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These blog postings do not necessarily represent the views of all members of the Advisory Council.

13/02/2013

The Government’s response to the UN High Commissioner’s report

In accordance with the resolution (19/2) passed at last March’s Human Rights Council the UN High Commissioner for Human Rights published a report yesterday. The High Commissioner also published the Government of Sri Lanka’s response to that report.

The response reflects once again the combative and unconstructive attitude which so often characterises the Government in its interactions with UN bodies. It further demonstrates that to be successful, engagement with Sri Lanka must be backed up with firm consequences for non-compliance.

The response further misses the point of the report, and is inaccurate in several key places. Below, we go through the Government of Sri Lanka’s response highlighting these shortcomings:

The Government claims:
1 & 2 The report makes numerous references to the UN Panel of Experts report: this report was not referred to in the HRC resolution and is not an official UN document.
But:

The resolution called for the High Commissioner to – among other things - investigate Sri Lanka’s accountability process. It is only natural that she should therefore refer to the most comprehensive and substantive UN study currently available on that process.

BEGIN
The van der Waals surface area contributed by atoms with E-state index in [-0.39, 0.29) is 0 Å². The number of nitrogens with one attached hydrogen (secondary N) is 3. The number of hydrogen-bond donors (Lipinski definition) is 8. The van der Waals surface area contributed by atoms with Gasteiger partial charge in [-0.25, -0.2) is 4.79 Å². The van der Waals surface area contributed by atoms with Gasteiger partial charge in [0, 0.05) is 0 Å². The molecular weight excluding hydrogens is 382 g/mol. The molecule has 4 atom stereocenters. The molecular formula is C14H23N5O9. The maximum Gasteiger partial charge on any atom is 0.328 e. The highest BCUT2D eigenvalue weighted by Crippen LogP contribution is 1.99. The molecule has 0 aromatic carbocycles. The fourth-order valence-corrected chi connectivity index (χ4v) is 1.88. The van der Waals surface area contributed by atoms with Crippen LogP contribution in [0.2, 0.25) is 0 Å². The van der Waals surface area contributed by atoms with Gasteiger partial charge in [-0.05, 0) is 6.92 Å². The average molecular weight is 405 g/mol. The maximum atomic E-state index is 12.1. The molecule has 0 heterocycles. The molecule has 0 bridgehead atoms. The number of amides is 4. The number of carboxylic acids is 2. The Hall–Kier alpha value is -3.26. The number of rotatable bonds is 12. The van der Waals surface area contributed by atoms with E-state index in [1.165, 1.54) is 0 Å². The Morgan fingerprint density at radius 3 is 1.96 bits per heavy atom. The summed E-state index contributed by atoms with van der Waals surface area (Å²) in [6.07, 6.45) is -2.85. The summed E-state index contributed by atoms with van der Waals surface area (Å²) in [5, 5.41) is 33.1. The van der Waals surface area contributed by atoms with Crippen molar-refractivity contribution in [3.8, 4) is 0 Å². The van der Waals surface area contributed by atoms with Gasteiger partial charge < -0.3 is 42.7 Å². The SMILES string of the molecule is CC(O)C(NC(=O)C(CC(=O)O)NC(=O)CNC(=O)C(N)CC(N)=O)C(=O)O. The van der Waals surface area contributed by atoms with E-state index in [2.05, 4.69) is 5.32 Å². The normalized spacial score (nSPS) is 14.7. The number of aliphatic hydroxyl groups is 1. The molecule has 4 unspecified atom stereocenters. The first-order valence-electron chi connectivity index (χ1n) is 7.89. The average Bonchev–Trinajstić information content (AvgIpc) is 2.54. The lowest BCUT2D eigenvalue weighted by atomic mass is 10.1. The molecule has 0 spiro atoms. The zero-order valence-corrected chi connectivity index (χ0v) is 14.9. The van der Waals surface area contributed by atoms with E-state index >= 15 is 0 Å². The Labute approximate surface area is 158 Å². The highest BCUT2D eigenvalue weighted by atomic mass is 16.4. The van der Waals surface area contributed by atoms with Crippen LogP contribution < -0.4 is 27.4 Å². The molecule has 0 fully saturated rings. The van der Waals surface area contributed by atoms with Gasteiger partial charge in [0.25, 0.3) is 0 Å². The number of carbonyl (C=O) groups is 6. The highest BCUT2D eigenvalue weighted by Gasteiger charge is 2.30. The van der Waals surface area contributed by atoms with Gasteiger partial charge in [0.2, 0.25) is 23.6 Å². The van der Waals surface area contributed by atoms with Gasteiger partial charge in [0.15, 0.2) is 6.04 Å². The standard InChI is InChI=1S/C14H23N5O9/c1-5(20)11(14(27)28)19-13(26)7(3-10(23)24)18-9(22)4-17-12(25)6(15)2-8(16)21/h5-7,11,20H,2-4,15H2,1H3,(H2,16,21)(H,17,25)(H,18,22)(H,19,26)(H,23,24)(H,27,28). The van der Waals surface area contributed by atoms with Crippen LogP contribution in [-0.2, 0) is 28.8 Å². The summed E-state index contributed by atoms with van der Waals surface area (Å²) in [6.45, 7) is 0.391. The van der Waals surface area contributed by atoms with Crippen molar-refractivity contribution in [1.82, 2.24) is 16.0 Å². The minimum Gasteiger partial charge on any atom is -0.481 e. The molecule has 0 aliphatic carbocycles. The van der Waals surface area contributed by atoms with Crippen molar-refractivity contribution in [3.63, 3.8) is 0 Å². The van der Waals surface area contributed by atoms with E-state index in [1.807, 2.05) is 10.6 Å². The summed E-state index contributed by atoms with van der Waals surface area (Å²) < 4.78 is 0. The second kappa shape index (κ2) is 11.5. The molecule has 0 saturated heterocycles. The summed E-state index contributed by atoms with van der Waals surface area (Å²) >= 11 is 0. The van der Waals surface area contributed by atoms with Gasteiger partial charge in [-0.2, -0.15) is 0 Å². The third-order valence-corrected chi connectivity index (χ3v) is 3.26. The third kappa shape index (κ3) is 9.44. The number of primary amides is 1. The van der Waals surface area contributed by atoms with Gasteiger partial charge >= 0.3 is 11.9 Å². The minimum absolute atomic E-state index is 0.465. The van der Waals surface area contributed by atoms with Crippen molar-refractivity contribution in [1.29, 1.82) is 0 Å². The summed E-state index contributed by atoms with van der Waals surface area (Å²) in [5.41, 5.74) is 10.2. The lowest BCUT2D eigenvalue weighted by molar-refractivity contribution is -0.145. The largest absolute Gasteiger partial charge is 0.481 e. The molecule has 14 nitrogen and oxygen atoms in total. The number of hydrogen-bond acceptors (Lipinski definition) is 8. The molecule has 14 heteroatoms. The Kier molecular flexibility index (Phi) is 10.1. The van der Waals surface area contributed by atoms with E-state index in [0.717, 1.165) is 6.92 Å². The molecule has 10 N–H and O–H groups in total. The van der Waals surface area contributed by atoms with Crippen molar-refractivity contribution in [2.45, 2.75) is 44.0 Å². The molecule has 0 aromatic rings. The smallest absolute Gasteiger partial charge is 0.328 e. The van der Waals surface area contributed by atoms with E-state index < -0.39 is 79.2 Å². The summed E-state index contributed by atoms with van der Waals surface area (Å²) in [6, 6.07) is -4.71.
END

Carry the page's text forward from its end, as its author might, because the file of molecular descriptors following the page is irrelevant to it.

The UN Panel of Experts report was a report prepared at the request of the UN Secretary General – it was given a formal mandate by Ban ki-Moon himself. The Government of Sri Lanka’s continued refusal to accept the report as valid is not only churlish but is an insult to the internationally renowned experts on transitional justice (the majority from the global south) who compiled it.

The Government claims:
3 &4 The report fails to make mention of a meeting that took place: and mentions various formal responses once when they could have been mentioned in two separate contexts.
But:

The report is not intended to be an exhaustive list of meetings. This section of the report is intended to detail the technical assistance offered by the High Commissioner and the Government of Sri Lanka’s response – which has been overwhelmingly negative.

The Government claims:
5 fears around the Prevention of Terrorism Act (PTA) are unfounded: PTA detainees are just held by the army for a little while and then passed on to the police
But:

The students arrested at the Jaffna University demonstration have just been released having been held for 2 months under PTA powers despite having committed no crime. More than 1,900 people already arrested and detained under the Prevention of Terrorism Act (PTA) remain in custody pending investigations, according to the last relevant official statements from May 2010.

The Government claims:
6-8 there are no extrajudicial killings in Sri Lanka: and there is no evidence that the Channel 4 footage of executions is genuine
But:

This footage has been authenticated by numerous independent experts including the UN Special Rapporteur on Extrajudicial Killings Christof Heyns.

The Government claims:
9 excessive force was not used in putting down the Vavuniya prison riot.